Recent Meta Group research indicates that a majority of organisations would like to reduce their dependence on e-mail as a document format supporting mission-critical processes.
Although 84 percent said they currently use e-mail as a document format following process completion, only 42 percent indicated they intend to continue to do so in the next 12 months. Additionally, this research revealed that e-mail is and will continue to be a critical channel for routing documents throughout mission-critical business processes.
This reinforces previous Meta Group research findings that indicated a majority of knowledge workers preferred e-mail as their primary communication and collaboration channel (e.g., conversations, alerts, notifications). This preference for e-mail as a collaboration and transport mechanism instead of a document format is driven by the inadequacy of e-mail as a format to satisfy growing record management and compliance requirements, such as security, privacy, and record fidelity and retention.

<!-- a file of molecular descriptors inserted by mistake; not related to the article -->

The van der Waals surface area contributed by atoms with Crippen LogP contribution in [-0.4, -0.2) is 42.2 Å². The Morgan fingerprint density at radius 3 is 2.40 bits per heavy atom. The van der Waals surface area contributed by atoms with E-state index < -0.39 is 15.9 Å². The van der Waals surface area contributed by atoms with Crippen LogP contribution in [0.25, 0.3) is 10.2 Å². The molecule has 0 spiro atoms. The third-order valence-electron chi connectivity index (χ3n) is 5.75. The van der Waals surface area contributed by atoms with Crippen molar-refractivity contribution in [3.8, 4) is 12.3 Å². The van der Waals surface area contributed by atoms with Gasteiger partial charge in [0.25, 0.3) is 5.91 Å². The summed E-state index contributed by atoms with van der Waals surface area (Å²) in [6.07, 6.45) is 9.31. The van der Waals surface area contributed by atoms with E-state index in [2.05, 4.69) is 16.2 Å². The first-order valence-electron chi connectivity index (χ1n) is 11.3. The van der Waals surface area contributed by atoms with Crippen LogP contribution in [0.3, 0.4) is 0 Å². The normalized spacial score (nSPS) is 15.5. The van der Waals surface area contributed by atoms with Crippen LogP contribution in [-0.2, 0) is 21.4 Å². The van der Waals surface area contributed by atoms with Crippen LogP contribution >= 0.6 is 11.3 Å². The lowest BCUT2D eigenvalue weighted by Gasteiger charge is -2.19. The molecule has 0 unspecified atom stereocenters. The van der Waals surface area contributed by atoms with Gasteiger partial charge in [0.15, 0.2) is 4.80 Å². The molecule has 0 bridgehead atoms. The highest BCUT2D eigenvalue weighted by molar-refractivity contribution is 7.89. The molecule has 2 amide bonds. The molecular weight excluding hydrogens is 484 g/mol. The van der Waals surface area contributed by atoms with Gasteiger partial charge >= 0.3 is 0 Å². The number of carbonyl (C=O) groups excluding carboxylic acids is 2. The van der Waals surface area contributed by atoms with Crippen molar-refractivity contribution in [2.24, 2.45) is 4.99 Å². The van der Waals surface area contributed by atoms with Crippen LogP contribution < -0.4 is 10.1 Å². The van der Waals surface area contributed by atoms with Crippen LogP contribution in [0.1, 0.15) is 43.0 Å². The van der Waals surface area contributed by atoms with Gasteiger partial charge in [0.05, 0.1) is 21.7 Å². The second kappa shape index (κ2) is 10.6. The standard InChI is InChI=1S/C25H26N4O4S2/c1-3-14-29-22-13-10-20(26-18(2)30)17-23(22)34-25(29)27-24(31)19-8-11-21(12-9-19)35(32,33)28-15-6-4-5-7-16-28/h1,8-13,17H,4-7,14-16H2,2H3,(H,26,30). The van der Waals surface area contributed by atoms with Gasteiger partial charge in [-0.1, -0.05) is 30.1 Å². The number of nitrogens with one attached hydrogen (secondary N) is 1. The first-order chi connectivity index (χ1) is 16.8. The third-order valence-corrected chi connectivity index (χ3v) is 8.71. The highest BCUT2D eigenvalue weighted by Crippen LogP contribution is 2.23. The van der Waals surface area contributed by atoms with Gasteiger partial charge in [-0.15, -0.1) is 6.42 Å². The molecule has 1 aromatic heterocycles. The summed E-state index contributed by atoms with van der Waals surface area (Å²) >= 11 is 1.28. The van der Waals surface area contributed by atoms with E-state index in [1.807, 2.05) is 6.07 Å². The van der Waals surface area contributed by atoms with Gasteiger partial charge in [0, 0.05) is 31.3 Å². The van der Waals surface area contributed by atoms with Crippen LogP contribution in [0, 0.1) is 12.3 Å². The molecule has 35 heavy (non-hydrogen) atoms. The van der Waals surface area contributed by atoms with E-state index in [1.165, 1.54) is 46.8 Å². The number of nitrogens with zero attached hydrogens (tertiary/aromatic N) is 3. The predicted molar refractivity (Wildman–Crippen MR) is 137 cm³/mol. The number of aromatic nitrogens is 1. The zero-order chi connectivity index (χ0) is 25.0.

Through 2005, we expect companies to also re-examine their use of e-mail as an externally facing content format, such as in delivery of customer account communications (e.g., statements, transaction summaries), in favor of more controllable document formats (e.g., secure documents). However, the use of e-mail as a format in internal processes might be too well instantiated in corporate cultures for total replacement by other formats. Therefore, organisations will still be required to integrate e-mail systems into enterprise content management systems.
Bottom line: Record management, archival, and regulatory compliance requirements will force companies to address the inadequacies of e-mail as a document format and integrate e-mail systems with formal content and record management systems, throughout content life cycles, by 2006.
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